By Tom Brook
BBC News, New York
Elizabeth: The Golden Age has failed to bring in the crowds at the US box office, after opening in sixth place, then quickly dropping out of the top ten.
It is the second time Blanchett has played the monarch
Films like The Golden Age, which appeal to older audiences, usually do well in the US in autumn, but this year serious fare has taken a beating at the box office.
Paul Dergarabedian, head of the box office tracking company Media by Numbers, notes that audiences are uncharacteristically "gravitating toward comedies and light-hearted family films," adding it had been a "tough marketplace".
Given that the box office in the US is driven largely by the tastes of young males, it is never easy for period dramas like Elizabeth to triumph.
Unless a film is full of fantastic action and based on a strong brand it is going to be a tough sell.
This explains why a Pirates of The Caribbean picture does well - and why perhaps Elizabeth: The Golden Age does not.
In the US, critics have generally praised Cate Blanchett for her performance but found fault with the film itself.
The Washington Post labelled it "a bloated costume opera."
The New York Times derisively described the picture as "a kitsch extravaganza aquiver with trembling bosoms, booming guns and wild energy."
And the Daily News critic viewed the film's plot as "a preposterous romantic triangle between the Queen, her beautiful young courtier and the rakish explorer".
Even those reviewers who criticised the film did not necessarily find the picture boring or lacking in melodrama.
Their disappointment seems to have been based on the expectation that director Shekhar Kapur was going to deliver something more high-minded.
Melodramatic or not, The Golden Age is certainly packed with fiery emotion.
Blanchett maintains the film is catering to the long-held interest with the real woman hidden behind the public mask.
"I think what fascinates people about Elizabeth I is, we know very much about the externals of her reign but we know very little about what made her tick," she says.
"I think that's why she's constantly reinvented in dramatic tales. It's because we want to know the fragility, we want to know her weak spots."
Whether or not US critics view the picture as boisterous melodrama, Kapur believes there is substance to his film - and he finds Queen Elizabeth I deeply compelling.
Clive Owen plays explorer Sir Walter Raleigh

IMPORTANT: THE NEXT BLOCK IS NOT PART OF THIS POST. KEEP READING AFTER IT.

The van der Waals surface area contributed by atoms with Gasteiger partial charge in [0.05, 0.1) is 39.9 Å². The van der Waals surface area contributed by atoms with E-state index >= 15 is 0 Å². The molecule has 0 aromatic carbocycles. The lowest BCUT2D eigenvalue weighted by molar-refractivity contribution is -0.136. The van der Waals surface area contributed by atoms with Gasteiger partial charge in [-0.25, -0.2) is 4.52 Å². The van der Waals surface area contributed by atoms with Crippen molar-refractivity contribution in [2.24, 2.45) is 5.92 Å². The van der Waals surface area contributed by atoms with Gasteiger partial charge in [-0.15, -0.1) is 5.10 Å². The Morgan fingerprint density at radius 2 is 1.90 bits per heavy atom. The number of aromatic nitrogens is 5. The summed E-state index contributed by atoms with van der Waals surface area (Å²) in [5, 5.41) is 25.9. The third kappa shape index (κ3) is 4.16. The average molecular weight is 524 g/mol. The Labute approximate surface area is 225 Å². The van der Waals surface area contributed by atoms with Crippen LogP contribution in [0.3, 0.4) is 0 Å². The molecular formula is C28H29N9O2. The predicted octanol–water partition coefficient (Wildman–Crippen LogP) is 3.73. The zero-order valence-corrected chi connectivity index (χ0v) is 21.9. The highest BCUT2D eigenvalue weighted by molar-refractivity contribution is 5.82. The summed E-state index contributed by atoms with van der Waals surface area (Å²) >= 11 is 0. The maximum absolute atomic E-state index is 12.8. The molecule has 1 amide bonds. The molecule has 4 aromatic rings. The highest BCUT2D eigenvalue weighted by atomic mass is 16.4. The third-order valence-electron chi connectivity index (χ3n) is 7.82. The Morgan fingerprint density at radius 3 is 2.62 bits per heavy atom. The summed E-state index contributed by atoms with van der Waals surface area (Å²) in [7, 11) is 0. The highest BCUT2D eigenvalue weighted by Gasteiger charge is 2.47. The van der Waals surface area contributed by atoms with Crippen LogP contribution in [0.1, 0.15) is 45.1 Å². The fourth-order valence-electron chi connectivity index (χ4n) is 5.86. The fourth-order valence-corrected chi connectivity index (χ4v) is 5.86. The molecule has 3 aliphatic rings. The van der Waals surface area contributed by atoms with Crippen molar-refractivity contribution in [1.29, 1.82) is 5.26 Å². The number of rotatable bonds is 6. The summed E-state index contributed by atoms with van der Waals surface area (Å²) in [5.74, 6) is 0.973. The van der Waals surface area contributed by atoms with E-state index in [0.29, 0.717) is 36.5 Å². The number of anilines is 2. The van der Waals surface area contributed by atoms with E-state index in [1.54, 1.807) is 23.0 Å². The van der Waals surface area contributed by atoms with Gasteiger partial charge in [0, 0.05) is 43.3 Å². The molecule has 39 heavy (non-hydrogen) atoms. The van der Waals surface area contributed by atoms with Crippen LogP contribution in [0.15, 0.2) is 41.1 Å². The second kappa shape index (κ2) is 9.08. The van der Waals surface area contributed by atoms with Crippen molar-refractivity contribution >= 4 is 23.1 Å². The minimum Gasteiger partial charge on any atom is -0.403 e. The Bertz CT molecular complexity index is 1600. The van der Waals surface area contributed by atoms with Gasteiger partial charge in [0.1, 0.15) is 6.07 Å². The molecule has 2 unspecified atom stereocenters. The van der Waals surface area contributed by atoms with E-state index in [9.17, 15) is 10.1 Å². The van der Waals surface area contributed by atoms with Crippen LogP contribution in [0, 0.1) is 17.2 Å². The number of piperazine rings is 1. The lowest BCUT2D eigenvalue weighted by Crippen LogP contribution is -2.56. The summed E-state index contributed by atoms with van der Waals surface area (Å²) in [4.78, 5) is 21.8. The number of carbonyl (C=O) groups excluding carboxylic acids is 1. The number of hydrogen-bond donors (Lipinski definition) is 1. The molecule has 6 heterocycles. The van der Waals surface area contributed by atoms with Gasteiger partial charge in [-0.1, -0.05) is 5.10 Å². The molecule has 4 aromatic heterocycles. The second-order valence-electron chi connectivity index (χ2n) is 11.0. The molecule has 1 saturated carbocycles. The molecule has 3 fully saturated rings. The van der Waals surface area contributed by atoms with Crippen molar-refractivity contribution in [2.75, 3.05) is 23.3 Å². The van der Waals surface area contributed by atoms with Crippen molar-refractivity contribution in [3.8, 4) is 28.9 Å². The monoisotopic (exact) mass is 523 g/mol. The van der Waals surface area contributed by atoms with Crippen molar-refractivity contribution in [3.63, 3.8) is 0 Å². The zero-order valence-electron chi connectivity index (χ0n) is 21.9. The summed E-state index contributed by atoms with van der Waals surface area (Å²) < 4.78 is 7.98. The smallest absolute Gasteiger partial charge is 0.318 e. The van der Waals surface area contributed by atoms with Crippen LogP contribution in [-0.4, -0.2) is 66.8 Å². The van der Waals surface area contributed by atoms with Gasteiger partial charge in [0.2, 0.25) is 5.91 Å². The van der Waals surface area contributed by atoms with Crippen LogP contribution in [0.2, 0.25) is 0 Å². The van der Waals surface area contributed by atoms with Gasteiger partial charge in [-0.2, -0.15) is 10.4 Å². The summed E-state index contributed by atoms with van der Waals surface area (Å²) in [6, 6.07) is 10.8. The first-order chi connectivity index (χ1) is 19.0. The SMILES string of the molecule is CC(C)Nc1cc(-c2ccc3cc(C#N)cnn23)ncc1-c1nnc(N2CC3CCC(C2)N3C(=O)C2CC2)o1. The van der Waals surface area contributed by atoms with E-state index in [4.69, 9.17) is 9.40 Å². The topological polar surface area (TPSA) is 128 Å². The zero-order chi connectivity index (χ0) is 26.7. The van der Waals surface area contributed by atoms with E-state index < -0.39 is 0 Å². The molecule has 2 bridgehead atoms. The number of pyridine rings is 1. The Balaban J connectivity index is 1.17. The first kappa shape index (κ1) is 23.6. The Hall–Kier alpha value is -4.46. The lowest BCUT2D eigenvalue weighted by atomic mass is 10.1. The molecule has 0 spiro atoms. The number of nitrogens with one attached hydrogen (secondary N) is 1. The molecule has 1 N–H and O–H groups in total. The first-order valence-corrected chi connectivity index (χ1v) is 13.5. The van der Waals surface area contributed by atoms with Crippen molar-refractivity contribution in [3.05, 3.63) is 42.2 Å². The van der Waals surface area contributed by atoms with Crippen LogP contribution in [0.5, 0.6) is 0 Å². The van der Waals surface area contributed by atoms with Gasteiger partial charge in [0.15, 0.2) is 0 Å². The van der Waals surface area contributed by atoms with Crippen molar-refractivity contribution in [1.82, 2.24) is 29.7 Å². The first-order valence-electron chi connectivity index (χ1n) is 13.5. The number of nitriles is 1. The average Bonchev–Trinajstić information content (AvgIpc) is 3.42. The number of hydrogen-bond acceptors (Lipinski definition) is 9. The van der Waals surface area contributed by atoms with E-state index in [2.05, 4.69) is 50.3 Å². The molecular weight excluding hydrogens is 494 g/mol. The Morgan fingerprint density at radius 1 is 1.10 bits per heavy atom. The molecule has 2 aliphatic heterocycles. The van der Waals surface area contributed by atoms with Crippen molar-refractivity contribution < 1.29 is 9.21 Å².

"She created the foundations of the great British Empire - and absolutely consistently, refused to give power or even a semblance of that power, over to a man," he says.
The film's poor box office takings in the US will not necessarily scupper Blanchett's chances of earning an Oscar nomination.
If Academy lore is anything to go by then commercial success is not usually a major factor in determining who wins Oscars.
The first Elizabeth picture took in a modest $30m (£14.6m) in its entire run in the US - but it went on to pick up seven nominations including one for Blanchett. However, she lost out to Gwyneth Paltrow for her performance in Shakespeare in Love.
There has been no confirmation of a third Elizabeth picture but Kapur talks quite openly about the possibility.
"The third one will be a completely different story but it will be that if you've been divine and immortal all your life, or achieved that, how do you become ordinary because when you are going to die, now you suddenly become like every other person," says the director.
"You're going to die, and every person dies. So how does somebody who's divine and immortal face mortality?"
Universal Pictures, the studio backing The Golden Age, will now be looking towards the overseas market in the hope of turning a decent profit.
Mr Dergarabedian says: "Elizabeth looks to me like the kind of film that could do very well overseas, and the foreign worldwide marketplace is extremely important."
Clearly if the film fails to do well the chances of a third instalment become less likely.
Elizabeth: The Golden Age goes on general release in the UK on 2 November.